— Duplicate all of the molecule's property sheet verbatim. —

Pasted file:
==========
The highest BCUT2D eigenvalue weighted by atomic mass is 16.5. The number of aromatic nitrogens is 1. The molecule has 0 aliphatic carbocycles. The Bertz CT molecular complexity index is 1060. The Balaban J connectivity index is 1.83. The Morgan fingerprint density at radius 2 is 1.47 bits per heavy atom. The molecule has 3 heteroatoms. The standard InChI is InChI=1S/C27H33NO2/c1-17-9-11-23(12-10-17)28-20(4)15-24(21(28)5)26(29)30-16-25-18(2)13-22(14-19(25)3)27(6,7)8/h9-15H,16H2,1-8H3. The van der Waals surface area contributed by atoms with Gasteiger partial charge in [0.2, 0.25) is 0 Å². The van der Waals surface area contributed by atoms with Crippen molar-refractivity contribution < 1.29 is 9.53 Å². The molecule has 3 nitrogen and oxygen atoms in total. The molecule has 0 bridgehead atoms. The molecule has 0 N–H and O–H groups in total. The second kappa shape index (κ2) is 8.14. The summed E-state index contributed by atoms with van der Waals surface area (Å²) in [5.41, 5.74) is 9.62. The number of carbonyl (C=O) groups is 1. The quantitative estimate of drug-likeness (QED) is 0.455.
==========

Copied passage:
The highest BCUT2D eigenvalue weighted by atomic mass is 16.5. The number of aromatic nitrogens is 1. The molecule has 0 aliphatic carbocycles. The Bertz CT molecular complexity index is 1060. The Balaban J connectivity index is 1.83. The Morgan fingerprint density at radius 2 is 1.47 bits per heavy atom. The molecule has 3 heteroatoms. The standard InChI is InChI=1S/C27H33NO2/c1-17-9-11-23(12-10-17)28-20(4)15-24(21(28)5)26(29)30-16-25-18(2)13-22(14-19(25)3)27(6,7)8/h9-15H,16H2,1-8H3. The van der Waals surface area contributed by atoms with Gasteiger partial charge in [0.2, 0.25) is 0 Å². The van der Waals surface area contributed by atoms with Crippen molar-refractivity contribution < 1.29 is 9.53 Å². The molecule has 3 nitrogen and oxygen atoms in total. The molecule has 0 bridgehead atoms. The molecule has 0 N–H and O–H groups in total. The second kappa shape index (κ2) is 8.14. The summed E-state index contributed by atoms with van der Waals surface area (Å²) in [5.41, 5.74) is 9.62. The number of carbonyl (C=O) groups is 1. The quantitative estimate of drug-likeness (QED) is 0.455.